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The Fortas Filibuster and Janice Rogers Brown

One of the factual questions behind the debate on the Nuclear Option is whether a filibuster of a judicial nominee is unprecedented. Republicans (at the moment) argue that it is; Democrats have several examples to show that it is not, the most notable being the filibuster of Justice Abe Fortas's nomination to be chief justice in 1968. David Greenberg explains the Fortas case in today's LA Times.

There are several rebuttals to the Fortas example, most of them along the lines of, he was just a really, really bad guy. (A real cheapening of a brilliant career that came to a pathetic end.) But the most damning rebuttal is that Fortas, in fact, quite probably did not have the support of a majority. So, Republicans say, even though a filibuster was organized against him and Fortas' opponents defeated a cloture vote, they didn't really have to and had it gone to a vote, Fortas would likely have been defeated. So it doesn't really count as a filibuster, because a minority was not blocking the clear will of a majority.

And that's a good point. In fact, it's such a good point that it bears looking at in relation to the current nominees. I've been reading a lot about Judge Janice Rogers Brown, for example. This article by Stuart Taylor in National Journal is pretty much the main thing you have to read. Stuart Taylor is no liberal, no partisan, so when he asks, "Does Bush really support this nominee?" it's a question worth taking seriously.

To understand Taylor's point that Brown's "radical-libertarian judicial activism" belongs on "the right fringe of the legal-political spectrum," you might read all or part of Brown's speech to the Institute for Justice in 2000. The really crazy stuff, such as her reference to "the Revolutions of 1917 and 1937," starts around page 10. (In case you're not familiar, that would be the morally equivalent October Revolution and the decisions upholding Social Security, minimum wage and the National Labor Relations Act -- "our own socialist revolution.") She describes how she changed her mind about judicial activism, deciding that conservatives who fear judicial activism "have been fixated on the structure's gingerbread trim when we should have been focused on the foundations." The "foundations" of the trend toward "slavery" being legislative decisions by majorities that she would overturn based on "natural rights." Note that her vision of "natural rights" seems to have no moral content but consists exclusively of absolute rights to property in all respects, including, it would seem, a right to be free from all taxes. There is some debate about the degree to which her judicial opinions reflect these views, but who cares: this speech is a personal manifesto, it's a very specific statement of how her judicial philosophy -- not her personal beliefs or her political ideology -- evolved, and there is no reason that the debate about this nominee should not be a debate about that manifesto.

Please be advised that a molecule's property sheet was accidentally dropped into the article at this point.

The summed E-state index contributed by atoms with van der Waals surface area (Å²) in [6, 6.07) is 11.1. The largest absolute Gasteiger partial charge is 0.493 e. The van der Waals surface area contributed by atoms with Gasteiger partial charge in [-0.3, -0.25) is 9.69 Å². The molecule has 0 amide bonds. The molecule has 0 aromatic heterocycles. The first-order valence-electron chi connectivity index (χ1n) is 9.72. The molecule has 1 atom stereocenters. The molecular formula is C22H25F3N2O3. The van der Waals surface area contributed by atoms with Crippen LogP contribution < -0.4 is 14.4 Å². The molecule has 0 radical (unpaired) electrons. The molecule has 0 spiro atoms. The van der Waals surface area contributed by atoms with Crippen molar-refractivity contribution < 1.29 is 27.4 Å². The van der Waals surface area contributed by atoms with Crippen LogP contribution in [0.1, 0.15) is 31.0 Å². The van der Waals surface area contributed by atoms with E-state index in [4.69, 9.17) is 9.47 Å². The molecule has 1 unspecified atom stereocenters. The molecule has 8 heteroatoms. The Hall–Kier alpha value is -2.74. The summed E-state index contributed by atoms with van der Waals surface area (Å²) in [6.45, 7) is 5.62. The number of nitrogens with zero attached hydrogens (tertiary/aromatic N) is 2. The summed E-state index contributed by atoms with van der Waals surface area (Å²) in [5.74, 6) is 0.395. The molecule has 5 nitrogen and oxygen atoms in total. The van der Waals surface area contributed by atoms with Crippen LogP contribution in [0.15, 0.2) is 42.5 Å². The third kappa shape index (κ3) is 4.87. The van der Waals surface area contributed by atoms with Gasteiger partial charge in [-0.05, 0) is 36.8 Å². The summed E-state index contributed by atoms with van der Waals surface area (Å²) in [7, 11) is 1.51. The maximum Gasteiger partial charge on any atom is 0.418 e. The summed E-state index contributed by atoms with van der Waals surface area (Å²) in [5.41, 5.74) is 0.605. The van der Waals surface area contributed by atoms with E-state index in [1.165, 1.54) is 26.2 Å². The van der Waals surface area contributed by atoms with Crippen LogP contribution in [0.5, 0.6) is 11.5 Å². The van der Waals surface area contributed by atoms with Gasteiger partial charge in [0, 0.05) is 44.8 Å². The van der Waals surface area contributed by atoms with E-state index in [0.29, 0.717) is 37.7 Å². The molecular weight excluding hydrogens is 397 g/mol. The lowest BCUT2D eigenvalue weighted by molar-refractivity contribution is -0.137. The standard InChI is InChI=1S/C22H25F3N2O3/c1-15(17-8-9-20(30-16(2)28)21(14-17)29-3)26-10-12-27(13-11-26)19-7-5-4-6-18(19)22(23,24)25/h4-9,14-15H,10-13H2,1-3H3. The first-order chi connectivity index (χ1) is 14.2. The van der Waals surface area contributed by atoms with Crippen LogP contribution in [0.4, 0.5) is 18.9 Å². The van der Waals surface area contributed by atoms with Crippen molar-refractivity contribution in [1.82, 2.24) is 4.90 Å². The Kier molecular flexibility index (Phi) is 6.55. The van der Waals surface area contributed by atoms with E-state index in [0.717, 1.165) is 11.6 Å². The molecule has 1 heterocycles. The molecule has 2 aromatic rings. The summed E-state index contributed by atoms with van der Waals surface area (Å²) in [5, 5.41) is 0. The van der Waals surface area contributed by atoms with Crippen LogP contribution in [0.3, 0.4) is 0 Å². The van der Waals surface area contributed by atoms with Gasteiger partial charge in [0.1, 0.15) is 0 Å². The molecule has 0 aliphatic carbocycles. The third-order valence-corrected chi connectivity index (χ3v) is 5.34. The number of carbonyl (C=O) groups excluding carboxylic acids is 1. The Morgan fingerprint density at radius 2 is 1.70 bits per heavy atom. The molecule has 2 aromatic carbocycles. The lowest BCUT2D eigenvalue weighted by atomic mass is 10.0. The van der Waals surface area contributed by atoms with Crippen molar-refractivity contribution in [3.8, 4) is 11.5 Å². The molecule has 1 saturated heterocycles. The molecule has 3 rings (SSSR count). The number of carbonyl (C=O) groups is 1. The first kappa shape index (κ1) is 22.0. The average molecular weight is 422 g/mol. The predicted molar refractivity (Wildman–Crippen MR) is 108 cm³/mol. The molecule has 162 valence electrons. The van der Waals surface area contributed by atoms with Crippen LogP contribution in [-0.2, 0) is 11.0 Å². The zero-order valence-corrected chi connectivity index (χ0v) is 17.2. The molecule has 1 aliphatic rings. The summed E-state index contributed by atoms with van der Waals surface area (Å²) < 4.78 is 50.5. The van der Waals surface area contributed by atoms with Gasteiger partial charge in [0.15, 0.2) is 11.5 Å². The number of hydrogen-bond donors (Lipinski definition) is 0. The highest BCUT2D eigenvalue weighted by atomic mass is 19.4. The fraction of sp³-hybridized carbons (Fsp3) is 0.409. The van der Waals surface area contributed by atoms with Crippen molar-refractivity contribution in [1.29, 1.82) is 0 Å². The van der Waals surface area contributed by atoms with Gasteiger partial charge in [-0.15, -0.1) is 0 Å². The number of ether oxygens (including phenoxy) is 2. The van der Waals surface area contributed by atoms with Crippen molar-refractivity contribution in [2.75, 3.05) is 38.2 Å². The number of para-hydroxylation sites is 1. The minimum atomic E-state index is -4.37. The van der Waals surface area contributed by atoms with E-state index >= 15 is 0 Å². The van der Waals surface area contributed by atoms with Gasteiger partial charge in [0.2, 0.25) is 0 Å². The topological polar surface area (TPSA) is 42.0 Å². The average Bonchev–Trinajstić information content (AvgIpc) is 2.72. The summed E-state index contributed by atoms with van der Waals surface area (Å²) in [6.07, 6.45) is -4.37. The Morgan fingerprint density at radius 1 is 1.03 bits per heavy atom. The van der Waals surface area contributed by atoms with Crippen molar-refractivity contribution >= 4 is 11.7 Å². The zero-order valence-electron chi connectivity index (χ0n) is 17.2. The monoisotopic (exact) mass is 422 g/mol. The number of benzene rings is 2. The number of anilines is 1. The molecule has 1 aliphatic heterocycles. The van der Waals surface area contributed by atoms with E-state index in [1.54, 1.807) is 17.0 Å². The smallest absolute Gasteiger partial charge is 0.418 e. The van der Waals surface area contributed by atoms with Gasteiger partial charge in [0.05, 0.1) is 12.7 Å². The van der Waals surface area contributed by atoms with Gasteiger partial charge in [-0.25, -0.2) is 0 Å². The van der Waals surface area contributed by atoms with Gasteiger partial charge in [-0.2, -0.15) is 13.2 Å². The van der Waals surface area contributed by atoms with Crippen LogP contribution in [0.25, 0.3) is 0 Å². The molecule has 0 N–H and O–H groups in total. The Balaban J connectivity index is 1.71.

I suspect that if there is extended, open, high-profile debate about this nominee and her manifesto, at the end of the day, just as with Fortas, there might not be 50 votes to endorse these views. I think this might be a case much like the one I described in the post about my own work on a filibuster as a Senate staffer, where the heightened scrutiny of filibuster makes some Senators think twice, and in the end it turns out that the Senators filibustering are not in fact projecting a minority, but a majority.

But it can't happen without the right of unlimited debate. With limited debate, even if it's 100 hours, it's a rubber stamp. The media would assume it's a done deal, the Senators would assume it's a done deal, Barbara Boxer and Russ Feingold would consume a few hours of floor time talking about Brown's views while the other Senators went off to fundraisers, and then they would give up and let it go to a vote. It's exactly what happens on the budget reconciliation bills, where time is limited and filibuster prohibited. The vote coming out is exactly the same as the vote going in.

But the filibuster changes things, especially if the Republicans force a real filibuster and not the old tactic of taking a test vote and pulling the bill/nomination if it doesn't get 60. A filibuster on Brown, or the similarly disturbing Priscilla Owen, would be highly dramatic, uncertain. Senators would stay and listen. They would know that their vote would be noticed. And under those circumstances, some number of those Republicans are not going to want to have their reputations associated forever with someone who doesn't seem to know the difference between FDR and Lenin.